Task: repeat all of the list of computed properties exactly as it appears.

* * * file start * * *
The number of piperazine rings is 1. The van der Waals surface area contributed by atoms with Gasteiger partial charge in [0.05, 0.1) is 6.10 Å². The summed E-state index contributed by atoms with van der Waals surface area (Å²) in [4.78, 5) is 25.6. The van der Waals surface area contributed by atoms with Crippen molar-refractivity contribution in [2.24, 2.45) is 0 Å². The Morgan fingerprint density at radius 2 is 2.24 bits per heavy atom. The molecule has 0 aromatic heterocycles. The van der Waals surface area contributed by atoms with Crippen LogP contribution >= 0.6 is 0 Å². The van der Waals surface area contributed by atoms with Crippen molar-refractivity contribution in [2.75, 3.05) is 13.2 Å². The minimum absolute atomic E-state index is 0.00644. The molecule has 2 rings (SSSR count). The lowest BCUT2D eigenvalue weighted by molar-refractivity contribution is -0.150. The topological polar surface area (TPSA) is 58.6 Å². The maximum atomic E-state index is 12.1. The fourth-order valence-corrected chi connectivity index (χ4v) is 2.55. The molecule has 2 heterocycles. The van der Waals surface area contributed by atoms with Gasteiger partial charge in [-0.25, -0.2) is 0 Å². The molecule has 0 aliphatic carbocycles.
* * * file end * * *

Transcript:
The number of piperazine rings is 1. The van der Waals surface area contributed by atoms with Gasteiger partial charge in [0.05, 0.1) is 6.10 Å². The summed E-state index contributed by atoms with van der Waals surface area (Å²) in [4.78, 5) is 25.6. The van der Waals surface area contributed by atoms with Crippen molar-refractivity contribution in [2.24, 2.45) is 0 Å². The Morgan fingerprint density at radius 2 is 2.24 bits per heavy atom. The molecule has 0 aromatic heterocycles. The van der Waals surface area contributed by atoms with Crippen LogP contribution >= 0.6 is 0 Å². The van der Waals surface area contributed by atoms with Crippen molar-refractivity contribution in [2.75, 3.05) is 13.2 Å². The minimum absolute atomic E-state index is 0.00644. The molecule has 2 rings (SSSR count). The lowest BCUT2D eigenvalue weighted by molar-refractivity contribution is -0.150. The topological polar surface area (TPSA) is 58.6 Å². The maximum atomic E-state index is 12.1. The fourth-order valence-corrected chi connectivity index (χ4v) is 2.55. The molecule has 2 heterocycles. The van der Waals surface area contributed by atoms with Gasteiger partial charge in [-0.25, -0.2) is 0 Å². The molecule has 0 aliphatic carbocycles.